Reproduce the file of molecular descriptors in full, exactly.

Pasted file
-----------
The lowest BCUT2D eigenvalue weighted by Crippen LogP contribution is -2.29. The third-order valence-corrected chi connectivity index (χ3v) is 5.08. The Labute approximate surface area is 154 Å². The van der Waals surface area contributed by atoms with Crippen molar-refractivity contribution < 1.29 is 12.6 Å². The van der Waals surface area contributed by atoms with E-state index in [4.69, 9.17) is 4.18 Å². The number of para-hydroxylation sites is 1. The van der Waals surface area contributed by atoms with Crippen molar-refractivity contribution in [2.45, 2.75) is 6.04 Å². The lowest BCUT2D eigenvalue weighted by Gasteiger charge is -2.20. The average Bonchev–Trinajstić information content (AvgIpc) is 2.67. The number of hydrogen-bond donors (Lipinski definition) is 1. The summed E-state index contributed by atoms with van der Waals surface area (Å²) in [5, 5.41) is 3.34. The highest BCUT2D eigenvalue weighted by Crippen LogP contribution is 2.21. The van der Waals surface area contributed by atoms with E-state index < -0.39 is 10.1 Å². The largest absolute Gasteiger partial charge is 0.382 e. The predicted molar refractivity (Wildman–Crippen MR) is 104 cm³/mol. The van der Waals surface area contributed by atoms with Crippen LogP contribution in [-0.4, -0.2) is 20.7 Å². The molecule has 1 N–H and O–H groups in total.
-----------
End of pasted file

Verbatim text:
The lowest BCUT2D eigenvalue weighted by Crippen LogP contribution is -2.29. The third-order valence-corrected chi connectivity index (χ3v) is 5.08. The Labute approximate surface area is 154 Å². The van der Waals surface area contributed by atoms with Crippen molar-refractivity contribution < 1.29 is 12.6 Å². The van der Waals surface area contributed by atoms with E-state index in [4.69, 9.17) is 4.18 Å². The number of para-hydroxylation sites is 1. The van der Waals surface area contributed by atoms with Crippen molar-refractivity contribution in [2.45, 2.75) is 6.04 Å². The lowest BCUT2D eigenvalue weighted by Gasteiger charge is -2.20. The average Bonchev–Trinajstić information content (AvgIpc) is 2.67. The number of hydrogen-bond donors (Lipinski definition) is 1. The summed E-state index contributed by atoms with van der Waals surface area (Å²) in [5, 5.41) is 3.34. The highest BCUT2D eigenvalue weighted by Crippen LogP contribution is 2.21. The van der Waals surface area contributed by atoms with E-state index < -0.39 is 10.1 Å². The largest absolute Gasteiger partial charge is 0.382 e. The predicted molar refractivity (Wildman–Crippen MR) is 104 cm³/mol. The van der Waals surface area contributed by atoms with Crippen LogP contribution in [-0.4, -0.2) is 20.7 Å². The molecule has 1 N–H and O–H groups in total.